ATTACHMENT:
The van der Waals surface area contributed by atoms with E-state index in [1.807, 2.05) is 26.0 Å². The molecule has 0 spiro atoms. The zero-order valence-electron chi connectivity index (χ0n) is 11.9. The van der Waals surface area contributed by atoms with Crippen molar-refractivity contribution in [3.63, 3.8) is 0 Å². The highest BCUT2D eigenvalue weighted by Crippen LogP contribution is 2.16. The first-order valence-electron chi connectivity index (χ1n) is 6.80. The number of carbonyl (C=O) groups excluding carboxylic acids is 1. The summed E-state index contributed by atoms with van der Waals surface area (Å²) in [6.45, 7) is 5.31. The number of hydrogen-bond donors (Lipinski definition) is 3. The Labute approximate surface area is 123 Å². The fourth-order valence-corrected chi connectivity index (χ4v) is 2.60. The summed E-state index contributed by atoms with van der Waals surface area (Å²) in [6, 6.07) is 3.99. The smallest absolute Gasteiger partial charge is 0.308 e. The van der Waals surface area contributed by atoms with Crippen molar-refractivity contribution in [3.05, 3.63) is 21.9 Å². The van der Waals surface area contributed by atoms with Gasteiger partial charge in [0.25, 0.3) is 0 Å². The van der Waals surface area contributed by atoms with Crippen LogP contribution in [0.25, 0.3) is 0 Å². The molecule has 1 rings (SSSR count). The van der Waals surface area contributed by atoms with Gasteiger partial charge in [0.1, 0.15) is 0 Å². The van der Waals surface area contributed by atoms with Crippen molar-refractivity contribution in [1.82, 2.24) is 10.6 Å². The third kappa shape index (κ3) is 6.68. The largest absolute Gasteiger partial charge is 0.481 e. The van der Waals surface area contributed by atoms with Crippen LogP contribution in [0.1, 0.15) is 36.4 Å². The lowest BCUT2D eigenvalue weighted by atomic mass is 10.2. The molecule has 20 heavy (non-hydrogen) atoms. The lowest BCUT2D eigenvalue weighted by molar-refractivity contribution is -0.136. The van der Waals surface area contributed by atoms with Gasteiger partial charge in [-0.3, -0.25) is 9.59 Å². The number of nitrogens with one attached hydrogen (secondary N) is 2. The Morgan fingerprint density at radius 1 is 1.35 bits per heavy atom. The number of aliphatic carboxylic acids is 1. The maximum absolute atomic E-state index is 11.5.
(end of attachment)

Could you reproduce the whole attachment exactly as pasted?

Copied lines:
The van der Waals surface area contributed by atoms with E-state index in [1.807, 2.05) is 26.0 Å². The molecule has 0 spiro atoms. The zero-order valence-electron chi connectivity index (χ0n) is 11.9. The van der Waals surface area contributed by atoms with Crippen molar-refractivity contribution in [3.63, 3.8) is 0 Å². The highest BCUT2D eigenvalue weighted by Crippen LogP contribution is 2.16. The first-order valence-electron chi connectivity index (χ1n) is 6.80. The number of carbonyl (C=O) groups excluding carboxylic acids is 1. The summed E-state index contributed by atoms with van der Waals surface area (Å²) in [6.45, 7) is 5.31. The number of hydrogen-bond donors (Lipinski definition) is 3. The Labute approximate surface area is 123 Å². The fourth-order valence-corrected chi connectivity index (χ4v) is 2.60. The summed E-state index contributed by atoms with van der Waals surface area (Å²) in [6, 6.07) is 3.99. The smallest absolute Gasteiger partial charge is 0.308 e. The van der Waals surface area contributed by atoms with Crippen molar-refractivity contribution in [3.05, 3.63) is 21.9 Å². The van der Waals surface area contributed by atoms with Gasteiger partial charge in [0.25, 0.3) is 0 Å². The van der Waals surface area contributed by atoms with Crippen LogP contribution in [0.25, 0.3) is 0 Å². The molecule has 1 rings (SSSR count). The van der Waals surface area contributed by atoms with Gasteiger partial charge in [0.1, 0.15) is 0 Å². The van der Waals surface area contributed by atoms with Crippen molar-refractivity contribution in [1.82, 2.24) is 10.6 Å². The third kappa shape index (κ3) is 6.68. The largest absolute Gasteiger partial charge is 0.481 e. The van der Waals surface area contributed by atoms with Crippen LogP contribution in [0.1, 0.15) is 36.4 Å². The lowest BCUT2D eigenvalue weighted by atomic mass is 10.2. The molecule has 20 heavy (non-hydrogen) atoms. The lowest BCUT2D eigenvalue weighted by molar-refractivity contribution is -0.136. The van der Waals surface area contributed by atoms with Gasteiger partial charge in [-0.3, -0.25) is 9.59 Å². The number of nitrogens with one attached hydrogen (secondary N) is 2. The Morgan fingerprint density at radius 1 is 1.35 bits per heavy atom. The number of aliphatic carboxylic acids is 1. The maximum absolute atomic E-state index is 11.5.